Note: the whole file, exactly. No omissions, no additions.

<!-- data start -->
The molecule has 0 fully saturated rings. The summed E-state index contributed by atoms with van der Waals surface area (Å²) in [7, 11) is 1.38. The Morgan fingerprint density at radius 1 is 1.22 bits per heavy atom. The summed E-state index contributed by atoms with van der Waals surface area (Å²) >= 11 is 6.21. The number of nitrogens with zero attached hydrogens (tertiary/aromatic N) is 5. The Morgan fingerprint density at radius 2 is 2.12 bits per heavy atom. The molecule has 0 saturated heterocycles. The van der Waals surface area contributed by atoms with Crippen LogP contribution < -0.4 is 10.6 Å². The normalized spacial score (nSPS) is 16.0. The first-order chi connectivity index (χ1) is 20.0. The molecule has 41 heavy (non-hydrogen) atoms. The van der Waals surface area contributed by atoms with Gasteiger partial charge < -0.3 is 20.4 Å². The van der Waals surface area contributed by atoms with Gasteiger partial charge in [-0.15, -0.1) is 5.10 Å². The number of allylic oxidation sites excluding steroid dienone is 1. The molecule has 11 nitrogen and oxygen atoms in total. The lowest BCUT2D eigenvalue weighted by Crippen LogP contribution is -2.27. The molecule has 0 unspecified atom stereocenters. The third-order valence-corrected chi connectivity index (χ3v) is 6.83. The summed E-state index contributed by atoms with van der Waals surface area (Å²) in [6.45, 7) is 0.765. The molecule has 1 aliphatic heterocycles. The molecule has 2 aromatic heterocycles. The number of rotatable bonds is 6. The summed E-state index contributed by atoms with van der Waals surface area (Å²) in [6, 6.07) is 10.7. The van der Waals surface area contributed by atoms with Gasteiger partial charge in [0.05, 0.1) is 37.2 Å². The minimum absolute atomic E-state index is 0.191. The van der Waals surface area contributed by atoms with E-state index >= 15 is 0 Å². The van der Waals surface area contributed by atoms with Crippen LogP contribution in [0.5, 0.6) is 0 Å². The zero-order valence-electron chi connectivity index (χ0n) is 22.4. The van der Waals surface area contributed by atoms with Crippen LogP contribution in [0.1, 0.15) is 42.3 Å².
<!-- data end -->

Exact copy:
The molecule has 0 fully saturated rings. The summed E-state index contributed by atoms with van der Waals surface area (Å²) in [7, 11) is 1.38. The Morgan fingerprint density at radius 1 is 1.22 bits per heavy atom. The summed E-state index contributed by atoms with van der Waals surface area (Å²) >= 11 is 6.21. The number of nitrogens with zero attached hydrogens (tertiary/aromatic N) is 5. The Morgan fingerprint density at radius 2 is 2.12 bits per heavy atom. The molecule has 0 saturated heterocycles. The van der Waals surface area contributed by atoms with Crippen LogP contribution < -0.4 is 10.6 Å². The normalized spacial score (nSPS) is 16.0. The first-order chi connectivity index (χ1) is 20.0. The molecule has 41 heavy (non-hydrogen) atoms. The van der Waals surface area contributed by atoms with Gasteiger partial charge < -0.3 is 20.4 Å². The van der Waals surface area contributed by atoms with Gasteiger partial charge in [-0.15, -0.1) is 5.10 Å². The number of allylic oxidation sites excluding steroid dienone is 1. The molecule has 11 nitrogen and oxygen atoms in total. The lowest BCUT2D eigenvalue weighted by Crippen LogP contribution is -2.27. The molecule has 0 unspecified atom stereocenters. The third-order valence-corrected chi connectivity index (χ3v) is 6.83. The summed E-state index contributed by atoms with van der Waals surface area (Å²) in [6.45, 7) is 0.765. The molecule has 1 aliphatic heterocycles. The molecule has 2 aromatic heterocycles. The number of rotatable bonds is 6. The summed E-state index contributed by atoms with van der Waals surface area (Å²) in [6, 6.07) is 10.7. The van der Waals surface area contributed by atoms with Gasteiger partial charge in [0.05, 0.1) is 37.2 Å². The minimum absolute atomic E-state index is 0.191. The van der Waals surface area contributed by atoms with E-state index >= 15 is 0 Å². The van der Waals surface area contributed by atoms with Crippen LogP contribution in [0.5, 0.6) is 0 Å². The zero-order valence-electron chi connectivity index (χ0n) is 22.4. The van der Waals surface area contributed by atoms with Crippen LogP contribution in [0.1, 0.15) is 42.3 Å².